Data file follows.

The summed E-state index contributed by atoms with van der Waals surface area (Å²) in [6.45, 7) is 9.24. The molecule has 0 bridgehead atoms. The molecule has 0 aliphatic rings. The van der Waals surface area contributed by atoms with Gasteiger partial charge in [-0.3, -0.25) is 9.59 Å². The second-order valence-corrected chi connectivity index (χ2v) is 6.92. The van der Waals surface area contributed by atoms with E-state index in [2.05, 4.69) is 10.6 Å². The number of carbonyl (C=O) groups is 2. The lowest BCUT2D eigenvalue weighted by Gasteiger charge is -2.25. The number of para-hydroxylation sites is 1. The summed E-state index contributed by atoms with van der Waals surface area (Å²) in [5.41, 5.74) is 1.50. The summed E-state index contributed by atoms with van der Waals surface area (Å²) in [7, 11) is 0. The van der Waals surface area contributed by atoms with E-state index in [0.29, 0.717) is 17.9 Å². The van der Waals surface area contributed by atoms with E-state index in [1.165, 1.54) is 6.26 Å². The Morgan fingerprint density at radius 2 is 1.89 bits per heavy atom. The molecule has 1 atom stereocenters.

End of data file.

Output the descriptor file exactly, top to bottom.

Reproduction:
The summed E-state index contributed by atoms with van der Waals surface area (Å²) in [6.45, 7) is 9.24. The molecule has 0 bridgehead atoms. The molecule has 0 aliphatic rings. The van der Waals surface area contributed by atoms with Gasteiger partial charge in [-0.3, -0.25) is 9.59 Å². The second-order valence-corrected chi connectivity index (χ2v) is 6.92. The van der Waals surface area contributed by atoms with E-state index in [2.05, 4.69) is 10.6 Å². The number of carbonyl (C=O) groups is 2. The lowest BCUT2D eigenvalue weighted by Gasteiger charge is -2.25. The number of para-hydroxylation sites is 1. The summed E-state index contributed by atoms with van der Waals surface area (Å²) in [5.41, 5.74) is 1.50. The summed E-state index contributed by atoms with van der Waals surface area (Å²) in [7, 11) is 0. The van der Waals surface area contributed by atoms with E-state index in [0.29, 0.717) is 17.9 Å². The van der Waals surface area contributed by atoms with E-state index in [1.165, 1.54) is 6.26 Å². The Morgan fingerprint density at radius 2 is 1.89 bits per heavy atom. The molecule has 1 atom stereocenters.